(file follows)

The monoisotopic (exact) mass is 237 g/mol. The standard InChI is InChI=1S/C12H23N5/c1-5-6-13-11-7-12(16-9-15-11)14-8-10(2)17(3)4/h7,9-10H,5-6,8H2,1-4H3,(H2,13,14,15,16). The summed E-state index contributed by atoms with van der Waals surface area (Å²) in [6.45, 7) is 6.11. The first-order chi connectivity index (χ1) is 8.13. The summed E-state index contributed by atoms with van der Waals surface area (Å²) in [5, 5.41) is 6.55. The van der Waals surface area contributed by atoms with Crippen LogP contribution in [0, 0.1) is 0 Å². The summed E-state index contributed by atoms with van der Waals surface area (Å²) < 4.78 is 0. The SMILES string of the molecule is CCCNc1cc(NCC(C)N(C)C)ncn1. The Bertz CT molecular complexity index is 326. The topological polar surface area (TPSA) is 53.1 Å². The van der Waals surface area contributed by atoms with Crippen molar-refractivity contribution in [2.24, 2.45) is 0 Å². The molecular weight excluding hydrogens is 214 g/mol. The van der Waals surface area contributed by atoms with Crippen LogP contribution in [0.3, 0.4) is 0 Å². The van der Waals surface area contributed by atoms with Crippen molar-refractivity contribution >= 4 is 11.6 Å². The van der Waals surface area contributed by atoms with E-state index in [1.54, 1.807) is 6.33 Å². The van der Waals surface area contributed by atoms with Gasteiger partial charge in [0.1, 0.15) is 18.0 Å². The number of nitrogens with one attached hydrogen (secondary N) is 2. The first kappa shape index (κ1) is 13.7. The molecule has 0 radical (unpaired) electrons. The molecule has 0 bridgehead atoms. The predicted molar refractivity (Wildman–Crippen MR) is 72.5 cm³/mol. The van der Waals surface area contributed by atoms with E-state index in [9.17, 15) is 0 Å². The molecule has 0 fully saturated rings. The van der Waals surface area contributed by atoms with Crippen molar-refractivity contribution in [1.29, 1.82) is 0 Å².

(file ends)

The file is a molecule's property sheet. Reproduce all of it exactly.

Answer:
The monoisotopic (exact) mass is 237 g/mol. The standard InChI is InChI=1S/C12H23N5/c1-5-6-13-11-7-12(16-9-15-11)14-8-10(2)17(3)4/h7,9-10H,5-6,8H2,1-4H3,(H2,13,14,15,16). The summed E-state index contributed by atoms with van der Waals surface area (Å²) in [6.45, 7) is 6.11. The first-order chi connectivity index (χ1) is 8.13. The summed E-state index contributed by atoms with van der Waals surface area (Å²) in [5, 5.41) is 6.55. The van der Waals surface area contributed by atoms with Crippen LogP contribution in [0, 0.1) is 0 Å². The summed E-state index contributed by atoms with van der Waals surface area (Å²) < 4.78 is 0. The SMILES string of the molecule is CCCNc1cc(NCC(C)N(C)C)ncn1. The Bertz CT molecular complexity index is 326. The topological polar surface area (TPSA) is 53.1 Å². The van der Waals surface area contributed by atoms with Crippen molar-refractivity contribution in [2.24, 2.45) is 0 Å². The molecular weight excluding hydrogens is 214 g/mol. The van der Waals surface area contributed by atoms with Crippen LogP contribution in [0.3, 0.4) is 0 Å². The van der Waals surface area contributed by atoms with Crippen molar-refractivity contribution >= 4 is 11.6 Å². The van der Waals surface area contributed by atoms with E-state index in [1.54, 1.807) is 6.33 Å². The van der Waals surface area contributed by atoms with Gasteiger partial charge in [0.1, 0.15) is 18.0 Å². The number of nitrogens with one attached hydrogen (secondary N) is 2. The first kappa shape index (κ1) is 13.7. The molecule has 0 radical (unpaired) electrons. The molecule has 0 bridgehead atoms. The predicted molar refractivity (Wildman–Crippen MR) is 72.5 cm³/mol. The van der Waals surface area contributed by atoms with E-state index in [9.17, 15) is 0 Å². The molecule has 0 fully saturated rings. The van der Waals surface area contributed by atoms with Crippen molar-refractivity contribution in [1.29, 1.82) is 0 Å².